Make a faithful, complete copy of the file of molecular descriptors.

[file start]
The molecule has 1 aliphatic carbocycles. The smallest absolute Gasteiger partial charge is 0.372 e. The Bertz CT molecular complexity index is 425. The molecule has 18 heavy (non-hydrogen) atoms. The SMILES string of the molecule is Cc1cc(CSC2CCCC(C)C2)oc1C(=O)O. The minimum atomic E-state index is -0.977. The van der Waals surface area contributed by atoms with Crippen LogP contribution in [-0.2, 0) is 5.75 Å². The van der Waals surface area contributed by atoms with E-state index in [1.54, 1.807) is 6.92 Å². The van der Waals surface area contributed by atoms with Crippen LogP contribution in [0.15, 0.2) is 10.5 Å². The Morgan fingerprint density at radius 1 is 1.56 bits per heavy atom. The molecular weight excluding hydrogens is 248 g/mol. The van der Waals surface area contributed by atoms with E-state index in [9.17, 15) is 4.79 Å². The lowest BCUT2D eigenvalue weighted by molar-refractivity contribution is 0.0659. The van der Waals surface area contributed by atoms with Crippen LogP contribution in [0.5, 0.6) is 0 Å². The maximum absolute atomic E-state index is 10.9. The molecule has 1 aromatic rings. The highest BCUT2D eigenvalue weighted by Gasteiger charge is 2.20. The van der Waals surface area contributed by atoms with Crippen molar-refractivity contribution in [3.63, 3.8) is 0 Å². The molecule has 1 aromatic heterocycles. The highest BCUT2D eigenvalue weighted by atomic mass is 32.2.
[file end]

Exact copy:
The molecule has 1 aliphatic carbocycles. The smallest absolute Gasteiger partial charge is 0.372 e. The Bertz CT molecular complexity index is 425. The molecule has 18 heavy (non-hydrogen) atoms. The SMILES string of the molecule is Cc1cc(CSC2CCCC(C)C2)oc1C(=O)O. The minimum atomic E-state index is -0.977. The van der Waals surface area contributed by atoms with Crippen LogP contribution in [-0.2, 0) is 5.75 Å². The van der Waals surface area contributed by atoms with E-state index in [1.54, 1.807) is 6.92 Å². The van der Waals surface area contributed by atoms with Crippen LogP contribution in [0.15, 0.2) is 10.5 Å². The Morgan fingerprint density at radius 1 is 1.56 bits per heavy atom. The molecular weight excluding hydrogens is 248 g/mol. The van der Waals surface area contributed by atoms with E-state index in [9.17, 15) is 4.79 Å². The lowest BCUT2D eigenvalue weighted by molar-refractivity contribution is 0.0659. The van der Waals surface area contributed by atoms with Crippen LogP contribution in [0.5, 0.6) is 0 Å². The maximum absolute atomic E-state index is 10.9. The molecule has 1 aromatic rings. The highest BCUT2D eigenvalue weighted by Gasteiger charge is 2.20. The van der Waals surface area contributed by atoms with Crippen molar-refractivity contribution in [3.63, 3.8) is 0 Å². The molecule has 1 aromatic heterocycles. The highest BCUT2D eigenvalue weighted by atomic mass is 32.2.